10 Things everyone should know about sex
For an activity that's so vital to the survival of the human race (and so enjoyable), most of us don't talk enough about sex - if at all. Whether you're a teenager having sex for the first time or a married couple looking for answers to sexual questions, the internet has a wealth of information - it can all seem a little baffling at times. Sexual intimacy in a relationship is important when it comes to feeling happy, fulfilled and in love, so we've rounded up 10 things everyone should know about sex - let's get started, shall we?
#1. Condoms don't protect you from everything
Yes, it's true that condoms do provide a high degree of protection against HIV and STD's, but herpes and HPV are spread through skin-to-skin contact. Not to mention, the pregnancy rate with condoms ranges from 2% to 15%, depending on how careful you are. It's always a good idea to double up on preventative measures, so get tested, make sure your partner gets tested and/or take another form of birth control. Better safe than sorry.
#2. You should avoid doctors who make you feel ashamed about your sexuality
Doctors and gynaecologists are there to care for your health and educate you on how to have a healthier sex life - that's it. They're not there to make moral judgements or coerce you into making decisions you don't feel comfortable with. They should offer support if you find yourself with an unwanted pregnancy or a sexually transmitted infection (STI), and if they don't, it may be time to find a new GP. Sticking with a GP who makes you feel ashamed can close the doors on communication, which could leave you unwilling to talk about your sexual health with medical professionals (and partners) in future - leaving you more at risk of unwanted pregnancy or infections.
#3. Learning to communicate is key
Bad sex is usually down to a lack of communication. You should never be afraid to tell your partner what they are doing right and where there is room for improvement - sex should be enjoyable for both of you! The sooner you talk about what pleases you, and what doesn't, the sooner you'll be having great sex. And if you don't feel ready to discuss that with them, you're probably not ready to spend time between the sheets with them either!
#4. STI's don't always come with symptoms
Chlamydia is a good example of an STI that usually has no symptoms - you may not even know you have it, and it can affect your reproductive system and fertility. So it's important to get tested regularly; annually is a good idea if you're sexually active. If you don't get tested, how can you expect your partner to?
#5. It's not the end of the world if you do catch an STI
Nearly all sexually active men and women will contract an STI at some point in their lives, and most STIs go away with treatment. But even if you do contract an STD which doesn't go away, it's important to remember that it is just a health issue like anything else, and we all have health issues. Your GP can offer advice and support that can help you come to terms with things.
#6. It can take a while to find the right birth control
Hormonal birth control methods such as the pill and the patch can have a pretty profound effect on your mood and well-being, with mood swings, depression, anger and other emotional changes affecting you. So if you find yourself weeping at the John Lewis Christmas advert (although we do that anyway), it could be your birth control that's to blame. When trying out a new pill or hormonal birth control it's important to track your moods and note any changes. It can take time and a bit of experimentation to find the right fit for your body chemistry, so don't be afraid to shop around.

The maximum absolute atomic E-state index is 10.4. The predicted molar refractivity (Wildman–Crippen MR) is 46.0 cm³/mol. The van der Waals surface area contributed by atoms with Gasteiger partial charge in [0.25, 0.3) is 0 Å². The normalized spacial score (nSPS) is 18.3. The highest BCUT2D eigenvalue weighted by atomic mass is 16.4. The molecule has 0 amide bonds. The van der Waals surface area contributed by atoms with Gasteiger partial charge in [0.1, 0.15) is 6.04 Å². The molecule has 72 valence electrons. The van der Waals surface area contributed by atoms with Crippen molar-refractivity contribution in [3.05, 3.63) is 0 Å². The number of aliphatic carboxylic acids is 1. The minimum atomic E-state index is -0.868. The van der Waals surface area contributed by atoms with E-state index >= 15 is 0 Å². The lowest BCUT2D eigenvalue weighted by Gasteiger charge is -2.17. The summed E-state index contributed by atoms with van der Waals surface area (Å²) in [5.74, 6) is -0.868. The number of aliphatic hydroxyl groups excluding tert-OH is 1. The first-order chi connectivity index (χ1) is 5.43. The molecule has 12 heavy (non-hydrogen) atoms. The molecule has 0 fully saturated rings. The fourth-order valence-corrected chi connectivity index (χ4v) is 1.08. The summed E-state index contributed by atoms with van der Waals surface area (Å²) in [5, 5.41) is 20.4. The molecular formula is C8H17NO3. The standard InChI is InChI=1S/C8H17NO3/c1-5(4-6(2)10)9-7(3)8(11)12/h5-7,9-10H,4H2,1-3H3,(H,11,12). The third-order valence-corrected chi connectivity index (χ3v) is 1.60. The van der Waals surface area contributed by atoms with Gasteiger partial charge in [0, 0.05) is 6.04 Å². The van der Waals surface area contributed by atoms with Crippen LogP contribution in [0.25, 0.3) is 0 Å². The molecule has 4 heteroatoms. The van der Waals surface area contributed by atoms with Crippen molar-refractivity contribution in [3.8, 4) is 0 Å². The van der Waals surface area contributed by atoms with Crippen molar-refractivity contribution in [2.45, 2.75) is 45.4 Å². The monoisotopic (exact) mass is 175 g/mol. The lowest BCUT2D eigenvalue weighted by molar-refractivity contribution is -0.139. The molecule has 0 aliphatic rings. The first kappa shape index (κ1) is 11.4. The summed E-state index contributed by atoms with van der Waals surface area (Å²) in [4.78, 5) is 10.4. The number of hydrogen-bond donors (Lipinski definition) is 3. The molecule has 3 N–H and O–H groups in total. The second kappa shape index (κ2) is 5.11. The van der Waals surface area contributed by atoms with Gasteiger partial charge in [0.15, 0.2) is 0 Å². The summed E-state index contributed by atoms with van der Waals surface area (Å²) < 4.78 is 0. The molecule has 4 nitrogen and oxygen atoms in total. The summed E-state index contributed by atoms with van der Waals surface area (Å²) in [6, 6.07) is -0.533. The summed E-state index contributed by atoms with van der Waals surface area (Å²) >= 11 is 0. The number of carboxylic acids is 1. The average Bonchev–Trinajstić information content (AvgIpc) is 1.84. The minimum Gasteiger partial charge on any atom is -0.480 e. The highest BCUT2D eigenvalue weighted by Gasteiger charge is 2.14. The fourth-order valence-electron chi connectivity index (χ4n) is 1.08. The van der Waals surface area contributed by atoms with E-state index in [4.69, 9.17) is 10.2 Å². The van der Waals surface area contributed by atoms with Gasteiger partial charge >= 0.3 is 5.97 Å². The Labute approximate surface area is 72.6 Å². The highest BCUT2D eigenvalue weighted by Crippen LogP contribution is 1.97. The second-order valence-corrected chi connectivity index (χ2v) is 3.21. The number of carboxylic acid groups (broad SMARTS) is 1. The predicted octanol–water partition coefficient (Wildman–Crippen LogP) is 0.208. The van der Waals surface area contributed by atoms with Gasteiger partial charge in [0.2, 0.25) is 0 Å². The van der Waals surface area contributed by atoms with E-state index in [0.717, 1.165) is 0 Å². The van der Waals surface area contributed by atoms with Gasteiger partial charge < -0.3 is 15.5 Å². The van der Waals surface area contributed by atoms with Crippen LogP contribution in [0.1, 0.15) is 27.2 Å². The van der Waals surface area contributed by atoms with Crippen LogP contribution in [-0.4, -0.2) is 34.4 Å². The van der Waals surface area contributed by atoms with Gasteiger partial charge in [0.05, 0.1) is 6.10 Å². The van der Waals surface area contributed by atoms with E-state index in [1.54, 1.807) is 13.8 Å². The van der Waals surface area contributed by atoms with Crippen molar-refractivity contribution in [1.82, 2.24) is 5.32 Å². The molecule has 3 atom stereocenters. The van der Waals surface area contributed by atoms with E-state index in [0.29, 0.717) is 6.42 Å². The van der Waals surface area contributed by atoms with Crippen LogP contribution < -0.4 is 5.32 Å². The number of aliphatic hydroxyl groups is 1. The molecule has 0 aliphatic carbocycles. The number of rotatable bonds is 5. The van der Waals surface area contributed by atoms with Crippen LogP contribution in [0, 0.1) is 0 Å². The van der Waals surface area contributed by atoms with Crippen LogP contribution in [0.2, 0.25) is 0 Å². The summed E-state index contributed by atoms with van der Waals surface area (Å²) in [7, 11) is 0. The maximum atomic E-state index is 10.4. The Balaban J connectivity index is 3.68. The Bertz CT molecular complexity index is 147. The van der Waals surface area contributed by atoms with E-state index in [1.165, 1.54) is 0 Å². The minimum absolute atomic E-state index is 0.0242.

#7. Confiding in a friend or family member is ok
We're allowed to talk about sex; it's a natural bodily function. And we should be talking about it - you just need to find somebody you feel comfortable talking to and that you can trust, whether that's a work colleague, close friend or even a family member. If you have a question about sex or find yourself unexpectedly pregnant, this support network can be invaluable.
#8. Sex gets better as you get older
It really does! They say 'you have to kiss a lot of frogs,' to find love, and we guess the same is true when it comes to sex. But it's not just about 'kissing' frogs - as you get older you'll get to know your body better, and that means being bold enough to say what you like and what you don't - communicating your wants and needs is second nature the older you get. Plus, the older you are, the more confident you're likely to feel about your body, even if you're not as fit or young as you used to be!
#9. It's ok to not orgasm from intercourse
In fact, the majority of women don't orgasm from intercourse alone, despite what's depicted in pornography and mainstream Hollywood films. Around 75% of women need clitoral stimulation in order to orgasm. Even orgasms from vaginal intercourse could be more closely related to clitoral stimulation than we realise - many researchers believe that G-spot orgasms are actually clitoral orgasms stimulated from deeper inside the body (1). Remember, there is no 'right way' to have an orgasm, it's all about experimenting to see what works for you (and that's half the fun!).
#10. Size doesn't matter as much as most men think
There are loads of men out there wondering, "Is my penis too small?" Well, we've got some good news for you. Size does matter to some people (2) but not nearly as much as you might think. The average penis is around 5.5 inches long (3) and most men are close to that average. Comparing yourself to men in porn isn't going to give you a realistic idea of what yours 'should' look like - it's a bit like watching the Olympics to see how you should look after a gym workout! Far more important than size is the willingness to please and the connection between you and your partner.
READ THIS NEXT: Can casual sex make you unhappy?